Over the past 226 years since the Constitution was first ratified, much has changed in the world and in the United States. The country has grown in land, population, and world presence and influence. Things we take for granted today didn’t exist in 1787: Flight, computers, space travel, the marvels of modern medicine come quickly to mind. There was also no such thing as a police department anywhere in the US. We had volunteer fire departments since colonial times, and hospitals had already been around, in various (sometimes rather gruesome) forms long before the Revolution. And, even though the US had no standing — that is, regular — army, we could (and out of necessity, on many occasions DID) call up volunteers to form well-regulated militias. These could take the form of rag-tag groups of citizens with guns or farm implements assembled into a posse to track down a wild animal or a criminal that might be serving grief to a town or hamlet. Or, it could be a larger, more highly regimented mustering of “troops”, under a chain of command who had, at some point, received formal training in the arts of war, such as during the Revolution.

But, with the possible exception of Philadelphia, no city had a police force. Police work, as such, was done by local sheriffs and their deputies, who were usually elected by the localities they served. These duties were about as limited as their resources and amounted mostly to process serviing, evictions, and handling the occasional “civil disturbance” (i.e., Friday night down at the local becoming a bit too energetic.) New York didn’t even have a police department until well into the nineteenth century. Same for Boston. Police departments that did exist were more constabulary than para-military. The highly-organized system of ranks and chain-of-command was something that didn’t really appear until after the Civil War.

To be able to handle situations that required more than a sheriff and a deputy or two, citizens (read: male land-owners) would be called upon to volunteer for deputization to address the issue at hand. Once the matter had been resolved, these deputies would then be dismissed. Obviously, having an armed citizenry to call upon was necessary in such times and circumstances.

We have long since outgrown the ability of a single sheriff or a handful of constables to keep watch and maintain order when the “boys” get a little to worked up. We now have highly-organized, well-armed law enforcement at local, city, state and federal levels. We also have the most expensive, well-armed, well-trained military on the planet. It is painfully clear that need for an armed citizenry so that we can form “well-regulated militias” no longer exists. To suggest that the purpose of keeping citizens well-armed is to prevent the government from getting too much power is to ignore one simple fact: GOVERNMENT ALREADY HAS FAR, FAR MORE FIREPOWER THAN ANY WELL-ARMED CITIZENRY COULD EVER HOPE TO OVERCOME. (I’ve already covered this point in an earlier post, so I won’t belabor it here.)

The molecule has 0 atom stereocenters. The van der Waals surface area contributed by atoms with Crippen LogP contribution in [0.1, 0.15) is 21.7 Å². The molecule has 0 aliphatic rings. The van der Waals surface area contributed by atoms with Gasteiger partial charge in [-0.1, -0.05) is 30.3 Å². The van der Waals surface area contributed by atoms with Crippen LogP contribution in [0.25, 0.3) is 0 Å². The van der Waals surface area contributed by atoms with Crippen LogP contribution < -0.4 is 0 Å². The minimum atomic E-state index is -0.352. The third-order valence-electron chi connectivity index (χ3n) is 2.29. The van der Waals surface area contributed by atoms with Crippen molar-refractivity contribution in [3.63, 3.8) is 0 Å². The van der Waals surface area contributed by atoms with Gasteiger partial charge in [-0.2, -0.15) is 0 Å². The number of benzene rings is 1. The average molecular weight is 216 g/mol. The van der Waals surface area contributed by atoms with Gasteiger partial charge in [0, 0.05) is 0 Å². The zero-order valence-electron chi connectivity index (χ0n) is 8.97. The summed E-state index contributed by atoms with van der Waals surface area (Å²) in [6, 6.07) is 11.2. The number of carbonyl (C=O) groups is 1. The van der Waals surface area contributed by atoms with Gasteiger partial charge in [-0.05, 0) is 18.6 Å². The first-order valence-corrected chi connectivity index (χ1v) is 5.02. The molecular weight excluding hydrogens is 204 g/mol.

Making Amends

 

There is, therefore, no longer a need for militias to maintain the security of a free state. We have police departments and our military. There is also clear and unequivocal precedent for modifying the Constitution itself, as well as amending the amendments. There is nothing “sacred” about any one particular word, phrase, or sentence in our Constitution. What makes it important is something more than the sum of its parts, or the durability of any one of its parts. Our Constitution lays the foundation for a government that is empowered by the governed — We, the People. But, we are not frozen in time. We are born, we live, we die, our way of life continued by those who come after us. Neither, then, is the Constitution frozen in time, nor should it be. The Framers knew this and made provision for it to be amended, even expected, encouraged, and authored such amendments right from the start. To suggest that any part of it is “sacred” or otherwise immutable is not only silly, it demonstrates a poor grasp of the Constitution itself as well as a disregard for the principles embodied therein.

If any part of the Constitution should be held in highest regard, it should be the opening words — the Preamble.

We, the people, in order to form a more perfect union, establish justice, ensure domestic tranquility, provide for the common defense, promote the general welfare, and secure the blessings of liberty to ourselves and our posterity, do ordain and establish this Constitution of the United States of America.

The NRA and gun rights adherents will tell you that an armed society is a polite society. In fact, however, societies in which politeness — domestic tranquility, if you like — is maintained by the threat of lethal force is called prison. Allowing anyone to purchase a gun without so much as a simple background check, or allowing anyone to own weapons that can fire more than a handful of bullets without reloading, does far, FAR more to undermine the general welfare than to promote it. We invest our trust and our treasure in providing for our common defense against those who would seek to destroy that which we hold dear, who would seek to take away those blessings of liberty from ourselves and from our children. The NRA can shout and carry on all it likes about the “sanctity” of their precious Second Amendment. What is becoming clearer with every mass killing, with each new incident of a child or some innocent bystander being gunned down by weapons the NRA has actively encouraged everyone to own, carry, and use, is that the NRA and the Second Amendment are out of step with the rest of the Constitution, and with the values of the people who wrote it, and all who are sworn to uphold it and abide by it. We, the People, have long since outgrown our need — or our use — for both of them.